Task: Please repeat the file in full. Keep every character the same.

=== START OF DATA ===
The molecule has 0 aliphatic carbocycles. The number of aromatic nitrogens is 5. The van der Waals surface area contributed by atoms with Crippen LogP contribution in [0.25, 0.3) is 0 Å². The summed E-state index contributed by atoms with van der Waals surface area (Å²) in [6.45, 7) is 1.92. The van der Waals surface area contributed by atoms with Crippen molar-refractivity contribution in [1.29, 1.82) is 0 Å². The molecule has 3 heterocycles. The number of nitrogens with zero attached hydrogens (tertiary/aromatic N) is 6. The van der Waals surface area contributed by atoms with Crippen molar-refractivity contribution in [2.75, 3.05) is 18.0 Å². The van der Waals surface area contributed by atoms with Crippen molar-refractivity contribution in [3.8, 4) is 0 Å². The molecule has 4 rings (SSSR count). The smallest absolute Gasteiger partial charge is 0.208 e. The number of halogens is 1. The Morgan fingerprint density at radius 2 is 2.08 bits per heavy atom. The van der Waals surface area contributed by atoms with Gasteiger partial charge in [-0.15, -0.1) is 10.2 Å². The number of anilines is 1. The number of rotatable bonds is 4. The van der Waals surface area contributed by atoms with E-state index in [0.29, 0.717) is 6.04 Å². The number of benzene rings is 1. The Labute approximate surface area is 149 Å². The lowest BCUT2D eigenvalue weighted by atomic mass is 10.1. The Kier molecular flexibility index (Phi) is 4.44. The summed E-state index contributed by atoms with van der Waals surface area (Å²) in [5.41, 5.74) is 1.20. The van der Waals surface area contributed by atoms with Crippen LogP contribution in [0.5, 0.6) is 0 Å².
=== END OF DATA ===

The molecule has 0 aliphatic carbocycles. The number of aromatic nitrogens is 5. The van der Waals surface area contributed by atoms with Crippen LogP contribution in [0.25, 0.3) is 0 Å². The summed E-state index contributed by atoms with van der Waals surface area (Å²) in [6.45, 7) is 1.92. The van der Waals surface area contributed by atoms with Crippen molar-refractivity contribution in [1.29, 1.82) is 0 Å². The molecule has 3 heterocycles. The number of nitrogens with zero attached hydrogens (tertiary/aromatic N) is 6. The van der Waals surface area contributed by atoms with Crippen molar-refractivity contribution in [2.75, 3.05) is 18.0 Å². The van der Waals surface area contributed by atoms with Crippen molar-refractivity contribution in [3.8, 4) is 0 Å². The molecule has 4 rings (SSSR count). The smallest absolute Gasteiger partial charge is 0.208 e. The number of halogens is 1. The Morgan fingerprint density at radius 2 is 2.08 bits per heavy atom. The van der Waals surface area contributed by atoms with Gasteiger partial charge in [-0.15, -0.1) is 10.2 Å². The number of anilines is 1. The number of rotatable bonds is 4. The van der Waals surface area contributed by atoms with E-state index in [0.29, 0.717) is 6.04 Å². The number of benzene rings is 1. The Labute approximate surface area is 149 Å². The lowest BCUT2D eigenvalue weighted by atomic mass is 10.1. The Kier molecular flexibility index (Phi) is 4.44. The summed E-state index contributed by atoms with van der Waals surface area (Å²) in [5.41, 5.74) is 1.20. The van der Waals surface area contributed by atoms with Crippen LogP contribution in [0.5, 0.6) is 0 Å².